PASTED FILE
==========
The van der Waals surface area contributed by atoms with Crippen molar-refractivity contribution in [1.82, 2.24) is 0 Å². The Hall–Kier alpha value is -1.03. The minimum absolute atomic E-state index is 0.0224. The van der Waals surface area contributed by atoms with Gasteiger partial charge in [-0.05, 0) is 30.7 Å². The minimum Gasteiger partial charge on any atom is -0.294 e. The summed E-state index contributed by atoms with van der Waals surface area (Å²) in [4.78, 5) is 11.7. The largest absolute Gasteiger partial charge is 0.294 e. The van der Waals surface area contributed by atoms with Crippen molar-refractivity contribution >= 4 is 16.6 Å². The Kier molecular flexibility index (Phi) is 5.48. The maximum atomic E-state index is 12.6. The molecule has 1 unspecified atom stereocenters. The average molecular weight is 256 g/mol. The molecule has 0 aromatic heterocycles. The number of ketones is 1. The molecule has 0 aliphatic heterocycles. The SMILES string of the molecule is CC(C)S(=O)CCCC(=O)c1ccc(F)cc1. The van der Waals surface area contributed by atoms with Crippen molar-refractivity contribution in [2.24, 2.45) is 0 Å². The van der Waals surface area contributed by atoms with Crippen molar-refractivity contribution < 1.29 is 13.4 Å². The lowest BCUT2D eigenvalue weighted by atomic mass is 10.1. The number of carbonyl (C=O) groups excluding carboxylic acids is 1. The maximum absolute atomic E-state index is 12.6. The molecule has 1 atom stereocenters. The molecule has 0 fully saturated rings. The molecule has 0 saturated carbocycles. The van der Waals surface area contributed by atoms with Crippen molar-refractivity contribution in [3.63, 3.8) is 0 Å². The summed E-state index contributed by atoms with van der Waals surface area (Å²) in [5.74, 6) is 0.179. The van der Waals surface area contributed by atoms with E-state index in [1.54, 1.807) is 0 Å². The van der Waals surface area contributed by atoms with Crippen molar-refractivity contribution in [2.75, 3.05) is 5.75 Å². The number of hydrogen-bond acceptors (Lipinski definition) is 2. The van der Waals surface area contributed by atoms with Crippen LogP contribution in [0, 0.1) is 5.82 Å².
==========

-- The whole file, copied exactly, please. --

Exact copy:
The van der Waals surface area contributed by atoms with Crippen molar-refractivity contribution in [1.82, 2.24) is 0 Å². The Hall–Kier alpha value is -1.03. The minimum absolute atomic E-state index is 0.0224. The van der Waals surface area contributed by atoms with Gasteiger partial charge in [-0.05, 0) is 30.7 Å². The minimum Gasteiger partial charge on any atom is -0.294 e. The summed E-state index contributed by atoms with van der Waals surface area (Å²) in [4.78, 5) is 11.7. The largest absolute Gasteiger partial charge is 0.294 e. The van der Waals surface area contributed by atoms with Crippen molar-refractivity contribution >= 4 is 16.6 Å². The Kier molecular flexibility index (Phi) is 5.48. The maximum atomic E-state index is 12.6. The molecule has 1 unspecified atom stereocenters. The average molecular weight is 256 g/mol. The molecule has 0 aromatic heterocycles. The number of ketones is 1. The molecule has 0 aliphatic heterocycles. The SMILES string of the molecule is CC(C)S(=O)CCCC(=O)c1ccc(F)cc1. The van der Waals surface area contributed by atoms with Crippen molar-refractivity contribution in [2.24, 2.45) is 0 Å². The van der Waals surface area contributed by atoms with Crippen molar-refractivity contribution < 1.29 is 13.4 Å². The lowest BCUT2D eigenvalue weighted by atomic mass is 10.1. The number of carbonyl (C=O) groups excluding carboxylic acids is 1. The maximum absolute atomic E-state index is 12.6. The molecule has 1 atom stereocenters. The molecule has 0 fully saturated rings. The molecule has 0 saturated carbocycles. The van der Waals surface area contributed by atoms with Crippen molar-refractivity contribution in [3.63, 3.8) is 0 Å². The summed E-state index contributed by atoms with van der Waals surface area (Å²) in [5.74, 6) is 0.179. The van der Waals surface area contributed by atoms with E-state index in [1.54, 1.807) is 0 Å². The van der Waals surface area contributed by atoms with Crippen molar-refractivity contribution in [2.75, 3.05) is 5.75 Å². The number of hydrogen-bond acceptors (Lipinski definition) is 2. The van der Waals surface area contributed by atoms with Crippen LogP contribution in [0, 0.1) is 5.82 Å².